Higher Price Points Live On
Staff Staff -- Home Textiles Today, March 8, 2009
As we move into the opening day of this market week, there are folks who hold to the theory that all home textiles retailing is pointed down, down, down — in terms of sales, of course, but also price points.
Not necessarily true, according to some retailing mavens — and even more importantly, to some statistical data.
During a recent visit with a very senior general retail executive, we were discussing how this exec's company was focusing advertising on seemingly lower and lower price points across home.
The response was more than interesting — it was stunningly revealing. Because so many consumers today are multi-channel shopping, when they actually get to make the buy, it increasingly is to the higher price point, better grade product.
To try to test this executive's comments, I checked out our very own, "hands and feet-on" survey of 10 of the powerhouse retailers of home textiles ("Market Basket Reveals Tactics," page 1, HTT, March 2). Here's what I found, examining seven of the 10 chains.
Yes, the pit is almost bottomless as far as price points are concerned. Think Target at $19.99, Macy's at $50, Kohl's at $44.99, Big Lots at $17, JCPenney at $50, Kmart at $25.99 and Family Dollar at $20 — all for queen sheet sets.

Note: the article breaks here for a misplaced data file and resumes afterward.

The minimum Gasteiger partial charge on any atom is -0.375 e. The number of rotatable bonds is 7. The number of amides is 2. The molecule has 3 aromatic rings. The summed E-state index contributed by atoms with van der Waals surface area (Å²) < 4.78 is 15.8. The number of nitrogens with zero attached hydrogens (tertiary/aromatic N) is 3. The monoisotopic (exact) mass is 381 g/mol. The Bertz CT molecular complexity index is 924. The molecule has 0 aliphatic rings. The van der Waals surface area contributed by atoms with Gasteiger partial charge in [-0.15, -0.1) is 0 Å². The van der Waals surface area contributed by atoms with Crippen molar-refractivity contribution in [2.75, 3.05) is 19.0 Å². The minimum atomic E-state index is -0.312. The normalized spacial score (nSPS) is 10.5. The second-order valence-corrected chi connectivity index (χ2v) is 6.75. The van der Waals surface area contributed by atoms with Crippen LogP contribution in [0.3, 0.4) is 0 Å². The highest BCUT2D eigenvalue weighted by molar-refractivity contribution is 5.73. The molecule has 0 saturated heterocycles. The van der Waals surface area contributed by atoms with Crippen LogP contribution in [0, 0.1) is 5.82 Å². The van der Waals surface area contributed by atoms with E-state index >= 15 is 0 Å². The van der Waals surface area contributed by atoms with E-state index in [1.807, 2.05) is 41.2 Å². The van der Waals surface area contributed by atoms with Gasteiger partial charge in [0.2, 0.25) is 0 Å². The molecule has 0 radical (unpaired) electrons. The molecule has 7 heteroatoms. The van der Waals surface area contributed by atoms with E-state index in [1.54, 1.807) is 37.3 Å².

But now let's look at each of these companies' top price points for their queen sheet sets. For Target, it's $64.99, Macy's is $260, Kohl's is $199.99, Big Lots is $30, JCPenney is $180, Kmart at $99.99, and Family Dollar at the same $20 as the only offer in this category for this retailer.
A similar pricing range was evident in the bath area. Again, a sampling of bath towel price ranges (from low to high): Target: $1.79 and $9.99; Macy's: $14 and $43.75; Kohl's: $7.99 and $24.99; Big Lots: $3 and $6; JCPenney: $7.99 and $25; Kmart: $2.99 and $14.99 and Family Dollar: $4 for its single towel.
There's a wealth of free market research in the rest of the survey — this is not a mini commercial — a lot of good stuff that can help guide beleaguered suppliers through these troubled waters.
Hopefully some companies will use the info to stem the "pit is bottomless" mentality that seems to be pervasive in this market.
Look forward to hearing how you all made out in your efforts to move back up a notch or two.
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